When Dr. Doug Martzluf and his wife, Laura, were searching for a place to start his practice nearly 40 years ago, they looked for a place to raise their family as a top priority. They searched for a community where volunteerism and faith were important to the people-- somewhere close to a large city, higher education, arts and culture. They found all those things in Chambersburg.
“We were welcomed to the community with open arms.”
Almost four decades later, Dr. Martzluf is still enchanted by the community where he practiced medicine and raised four children with his wife.
“The nurturing of people to our kids in this community has been tremendous. Wherever the girls went, be it at school, church, or in participation in the arts, they were accepted right away. Family means a lot in Franklin County and I still see that.”
It is that same community where his patients instilled their trust in him as a doctor – an experience he’s grateful to his patients for giving him.
“I want to say thank you to everyone for their trust. Having the trust of patients is an amazing privilege. It is a privilege to hear patient’s private concerns and with that privilege comes a lot of responsibility.”
Through his career, Dr. Martzluf said he learned something from his patients every single day. The experience ranged from some of the more difficult moments he experienced in obstetrics, to the more comical chats with patients in office visits. Joy, he said, needs to be a part of care whenever possible.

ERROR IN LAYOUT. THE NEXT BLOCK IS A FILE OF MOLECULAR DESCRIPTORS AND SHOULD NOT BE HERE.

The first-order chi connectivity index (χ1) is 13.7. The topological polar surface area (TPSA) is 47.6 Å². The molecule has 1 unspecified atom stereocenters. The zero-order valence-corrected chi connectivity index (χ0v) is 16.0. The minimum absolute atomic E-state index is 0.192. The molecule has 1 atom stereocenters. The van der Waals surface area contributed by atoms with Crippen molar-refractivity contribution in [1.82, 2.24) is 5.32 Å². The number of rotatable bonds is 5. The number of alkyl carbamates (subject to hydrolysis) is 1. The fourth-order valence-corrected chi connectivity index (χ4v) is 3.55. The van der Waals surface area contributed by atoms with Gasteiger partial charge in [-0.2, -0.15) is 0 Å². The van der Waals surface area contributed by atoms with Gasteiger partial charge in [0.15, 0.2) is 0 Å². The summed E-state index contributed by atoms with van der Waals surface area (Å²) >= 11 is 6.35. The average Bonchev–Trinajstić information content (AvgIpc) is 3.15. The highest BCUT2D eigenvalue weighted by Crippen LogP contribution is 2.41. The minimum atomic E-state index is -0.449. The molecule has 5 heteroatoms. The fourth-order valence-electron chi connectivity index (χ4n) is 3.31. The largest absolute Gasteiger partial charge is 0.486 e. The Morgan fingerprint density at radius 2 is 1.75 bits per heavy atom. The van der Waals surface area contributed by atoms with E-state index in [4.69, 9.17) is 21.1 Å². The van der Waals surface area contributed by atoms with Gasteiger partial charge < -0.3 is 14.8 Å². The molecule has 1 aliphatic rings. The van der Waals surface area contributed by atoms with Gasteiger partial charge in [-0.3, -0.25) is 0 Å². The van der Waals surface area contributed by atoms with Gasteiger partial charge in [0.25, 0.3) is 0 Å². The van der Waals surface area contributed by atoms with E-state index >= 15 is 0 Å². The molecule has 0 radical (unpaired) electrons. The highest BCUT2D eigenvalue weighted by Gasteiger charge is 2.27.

He reflected on his 39 years of practice and advised new doctors to listen as much as possible.
“Listen, listen, listen and observe what the patient has to offer in their story. Try to see things from the patient’s perspective and don’t jump to conclusions. After listening, observe and examine completely keeping in mind what you were taught in your training. Then use every tool you can because every patient deserves every chance at healing.”
Now, in retirement, Dr. Martzluf plans on spending as much time as possible with his family including six grandchildren. That includes a trip to Africa, where one of his daughters is working as a missionary.
He also plans to spend as much time outside, without a schedule.
“I would like to have the opportunity to take my time doing things. Since I was 18, most of my daily living has been scheduled and indoors and I greatly miss the outdoors.”